(I know I’m getting a little obsessive about these birds these days…)
A couple of weeks ago, a Wednesday morning, skies grey, temperatures in the mid-40s. I am taking my morning run in Wildwood Park a little later than usual. On all my runs, I’ve grown accustomed to seeing them soaring overhead in groups so large the sky is sometimes a swirling sea of black wings. They’ve become a comforting sight, somehow. I approach the bird-watching platform and realize that there are hundreds of black vultures all perched together in a cluster of oak trees. I pause the music and walk down to the platform, and suddenly, I am standing beneath them all. To my surprise, none of them move, none seem to acknowledge my presence. I’ve seen turkey vultures up close like this, but never the blacks. They are literally right above my head and I spend a good ten minutes or so watching them. And then, without warning, a couple spread their wings and leave – I wonder what reasons motivate them – and all the rest follow.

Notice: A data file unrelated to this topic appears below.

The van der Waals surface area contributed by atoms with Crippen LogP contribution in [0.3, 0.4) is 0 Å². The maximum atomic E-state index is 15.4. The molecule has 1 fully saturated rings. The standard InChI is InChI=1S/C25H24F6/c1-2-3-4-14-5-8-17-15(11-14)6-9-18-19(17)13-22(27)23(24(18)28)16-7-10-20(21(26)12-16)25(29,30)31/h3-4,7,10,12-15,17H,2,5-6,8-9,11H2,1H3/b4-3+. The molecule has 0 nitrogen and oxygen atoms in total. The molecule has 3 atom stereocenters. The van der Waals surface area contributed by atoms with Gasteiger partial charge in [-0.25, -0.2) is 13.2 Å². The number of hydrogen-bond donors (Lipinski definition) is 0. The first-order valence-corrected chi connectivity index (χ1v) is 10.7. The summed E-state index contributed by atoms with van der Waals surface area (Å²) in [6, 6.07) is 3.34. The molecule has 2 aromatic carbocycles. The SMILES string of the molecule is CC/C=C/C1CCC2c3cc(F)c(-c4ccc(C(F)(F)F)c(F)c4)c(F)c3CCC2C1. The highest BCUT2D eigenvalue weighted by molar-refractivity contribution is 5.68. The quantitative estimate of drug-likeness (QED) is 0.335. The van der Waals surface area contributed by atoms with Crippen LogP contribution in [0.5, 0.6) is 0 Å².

By now it’s clear that there’s more thinking, and probably writing, real writing, to be done with the vultures. Some larger metaphor in this that I need to meditate on more closely. In all my researching, some of the most interesting details I’ve learned: to the ancient Egyptians, vultures were deities, emblems of motherhood, giving life and then later taking it back, and to Mayans they also represented fertility. I meditate further. And wait until the next time.